In electronic devices, printed circuit boards, or PCBs, are used to mechanically support electronic components which have their connection leads soldered onto copper pads in surface area mount applications or through rilled holes in the board and copper pads for soldering the component leads in thru-hole applications. A board design might have all thru-hole components on the leading or part side, a mix of thru-hole and surface install on the top only, a mix of thru-hole and surface mount parts on the top side and surface install parts on the bottom or circuit side, or surface area install elements on the leading and bottom sides of the board.
The boards are likewise used to electrically link the needed leads for each part using conductive copper traces. The part pads and connection traces are engraved from copper sheets laminated onto a non-conductive substrate. Printed circuit boards are developed as single sided with copper pads and traces on one side of the board only, double agreed copper pads and traces on the top and bottom sides of the board, or multilayer styles with copper pads and traces on top and bottom of board with a variable variety of internal copper layers with traces and connections.
Single or double sided boards consist of a core dielectric product, such as FR-4 epoxy fiberglass, with copper plating on one or both sides. This copper plating is etched away to form the actual copper pads and connection traces on the board surfaces as part of the board manufacturing process. A multilayer board consists of a number of layers of dielectric material that has actually been fertilized with adhesives, and these layers are utilized to separate the layers of copper plating. All these layers are lined up then bonded into a single board structure under heat and pressure. Multilayer boards with 48 or more layers can be produced with today's technologies.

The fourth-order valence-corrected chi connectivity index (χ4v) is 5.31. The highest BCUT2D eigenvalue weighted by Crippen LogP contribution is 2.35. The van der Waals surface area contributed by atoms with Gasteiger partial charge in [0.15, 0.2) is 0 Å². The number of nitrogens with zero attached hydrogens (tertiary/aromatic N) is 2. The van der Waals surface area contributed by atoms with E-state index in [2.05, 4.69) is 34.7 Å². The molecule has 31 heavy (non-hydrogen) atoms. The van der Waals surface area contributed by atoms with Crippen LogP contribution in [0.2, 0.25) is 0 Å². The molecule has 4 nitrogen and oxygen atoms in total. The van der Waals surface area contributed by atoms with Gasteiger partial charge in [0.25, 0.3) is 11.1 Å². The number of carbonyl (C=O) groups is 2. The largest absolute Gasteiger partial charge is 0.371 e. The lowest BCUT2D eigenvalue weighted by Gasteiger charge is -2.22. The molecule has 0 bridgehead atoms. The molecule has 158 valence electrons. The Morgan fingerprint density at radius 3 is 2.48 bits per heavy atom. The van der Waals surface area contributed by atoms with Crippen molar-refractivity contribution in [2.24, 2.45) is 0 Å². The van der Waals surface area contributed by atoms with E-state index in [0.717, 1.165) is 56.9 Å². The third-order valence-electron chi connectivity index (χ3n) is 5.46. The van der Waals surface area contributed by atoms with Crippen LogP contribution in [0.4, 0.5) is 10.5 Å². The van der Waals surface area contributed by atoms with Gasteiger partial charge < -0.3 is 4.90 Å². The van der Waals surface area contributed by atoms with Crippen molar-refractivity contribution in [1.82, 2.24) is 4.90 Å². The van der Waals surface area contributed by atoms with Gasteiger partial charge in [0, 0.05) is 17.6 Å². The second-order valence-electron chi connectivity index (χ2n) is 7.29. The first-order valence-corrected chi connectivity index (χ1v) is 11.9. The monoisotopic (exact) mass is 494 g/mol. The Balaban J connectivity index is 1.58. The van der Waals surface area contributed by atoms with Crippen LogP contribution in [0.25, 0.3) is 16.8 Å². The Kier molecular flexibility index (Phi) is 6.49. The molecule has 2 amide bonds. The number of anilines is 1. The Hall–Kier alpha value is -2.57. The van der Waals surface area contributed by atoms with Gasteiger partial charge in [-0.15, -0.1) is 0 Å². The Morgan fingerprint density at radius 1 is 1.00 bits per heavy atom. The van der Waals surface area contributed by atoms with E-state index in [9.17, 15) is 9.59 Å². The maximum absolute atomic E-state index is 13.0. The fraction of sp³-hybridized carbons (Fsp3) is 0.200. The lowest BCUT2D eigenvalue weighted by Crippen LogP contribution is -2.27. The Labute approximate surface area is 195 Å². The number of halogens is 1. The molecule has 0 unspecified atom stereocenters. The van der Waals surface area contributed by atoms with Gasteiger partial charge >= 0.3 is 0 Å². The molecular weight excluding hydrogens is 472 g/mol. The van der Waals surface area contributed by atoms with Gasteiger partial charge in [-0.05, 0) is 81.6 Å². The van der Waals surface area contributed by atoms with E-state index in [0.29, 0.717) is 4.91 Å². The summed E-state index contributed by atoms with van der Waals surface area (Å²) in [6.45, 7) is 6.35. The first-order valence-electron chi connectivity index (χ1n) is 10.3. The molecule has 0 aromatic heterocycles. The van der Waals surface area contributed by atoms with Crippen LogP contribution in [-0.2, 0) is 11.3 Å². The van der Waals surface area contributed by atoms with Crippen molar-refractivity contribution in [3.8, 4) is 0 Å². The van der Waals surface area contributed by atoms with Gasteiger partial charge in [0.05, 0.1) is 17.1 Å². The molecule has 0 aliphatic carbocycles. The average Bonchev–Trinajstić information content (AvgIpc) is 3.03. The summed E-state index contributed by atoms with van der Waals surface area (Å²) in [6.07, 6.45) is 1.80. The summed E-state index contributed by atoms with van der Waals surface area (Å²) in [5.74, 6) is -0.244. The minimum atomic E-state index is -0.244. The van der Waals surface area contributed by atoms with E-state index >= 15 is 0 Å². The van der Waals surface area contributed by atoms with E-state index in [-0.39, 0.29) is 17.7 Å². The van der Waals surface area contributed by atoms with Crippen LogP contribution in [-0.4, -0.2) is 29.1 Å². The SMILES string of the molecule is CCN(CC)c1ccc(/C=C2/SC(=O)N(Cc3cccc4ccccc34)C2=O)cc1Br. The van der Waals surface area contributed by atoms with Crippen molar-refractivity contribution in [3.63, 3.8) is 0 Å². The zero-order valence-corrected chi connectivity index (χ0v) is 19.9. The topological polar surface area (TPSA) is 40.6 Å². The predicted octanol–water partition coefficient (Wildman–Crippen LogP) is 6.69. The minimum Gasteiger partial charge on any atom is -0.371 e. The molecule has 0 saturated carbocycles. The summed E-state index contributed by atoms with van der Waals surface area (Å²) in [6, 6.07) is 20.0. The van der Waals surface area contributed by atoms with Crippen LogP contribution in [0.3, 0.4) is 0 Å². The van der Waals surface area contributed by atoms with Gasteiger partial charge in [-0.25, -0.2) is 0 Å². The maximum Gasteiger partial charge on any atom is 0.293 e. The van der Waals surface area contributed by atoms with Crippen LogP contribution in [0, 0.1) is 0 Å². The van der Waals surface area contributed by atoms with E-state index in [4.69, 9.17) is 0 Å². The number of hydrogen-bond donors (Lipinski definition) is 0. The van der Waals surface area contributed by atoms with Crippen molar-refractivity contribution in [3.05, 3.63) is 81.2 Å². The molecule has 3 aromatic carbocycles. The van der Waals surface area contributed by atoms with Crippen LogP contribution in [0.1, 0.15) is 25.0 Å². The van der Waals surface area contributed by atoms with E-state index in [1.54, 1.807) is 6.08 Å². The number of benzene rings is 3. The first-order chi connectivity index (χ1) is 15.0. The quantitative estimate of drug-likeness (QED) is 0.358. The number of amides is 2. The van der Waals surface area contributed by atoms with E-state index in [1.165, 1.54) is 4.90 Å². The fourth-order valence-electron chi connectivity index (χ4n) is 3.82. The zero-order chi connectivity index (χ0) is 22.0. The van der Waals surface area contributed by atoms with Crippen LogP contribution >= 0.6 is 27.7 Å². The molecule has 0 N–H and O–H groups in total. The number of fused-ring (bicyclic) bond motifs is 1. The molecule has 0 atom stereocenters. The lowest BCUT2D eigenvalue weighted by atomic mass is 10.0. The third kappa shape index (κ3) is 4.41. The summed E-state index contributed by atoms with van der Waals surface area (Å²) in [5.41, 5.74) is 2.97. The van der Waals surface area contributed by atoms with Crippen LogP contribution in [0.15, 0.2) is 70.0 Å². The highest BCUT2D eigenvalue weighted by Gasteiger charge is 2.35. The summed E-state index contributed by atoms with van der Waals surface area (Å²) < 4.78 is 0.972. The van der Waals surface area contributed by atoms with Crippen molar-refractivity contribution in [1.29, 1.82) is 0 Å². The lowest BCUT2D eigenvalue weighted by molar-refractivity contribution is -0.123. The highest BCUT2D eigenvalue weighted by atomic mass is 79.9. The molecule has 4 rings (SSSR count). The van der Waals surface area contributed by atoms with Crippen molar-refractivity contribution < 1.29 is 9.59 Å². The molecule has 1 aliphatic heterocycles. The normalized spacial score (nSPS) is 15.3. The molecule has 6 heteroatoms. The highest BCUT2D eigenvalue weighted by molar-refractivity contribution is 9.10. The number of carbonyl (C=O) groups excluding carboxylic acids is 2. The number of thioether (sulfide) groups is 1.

In a common 4 layer board design, the internal layers are typically used to offer power and ground connections, such as a +5 V plane layer and a Ground aircraft layer as the 2 internal layers, with all other circuit and element connections made on the top and bottom layers of the board. Extremely complicated board styles may have a large number of layers to make the different connections for various voltage levels, ground connections, or for linking the numerous leads on ball grid range gadgets and other big integrated circuit plan formats.
There are generally 2 types of product used to construct a multilayer board. Pre-preg material is thin layers of fiberglass pre-impregnated with an adhesive, and is in sheet type, normally about.002 inches thick. Core material resembles a very thin double sided board in that it has a dielectric product, such as epoxy fiberglass, with a copper layer transferred on each side, usually.030 thickness dielectric material with 1 ounce copper layer on each side. In a multilayer board design, there are 2 approaches utilized to develop the preferred number of layers. The core stack-up technique, which is an older technology, utilizes a center layer of ISO 9001 Accreditation pre-preg product with a layer of core material above and another layer of core product listed below. This mix of one pre-preg layer and 2 core layers would make a 4 layer board.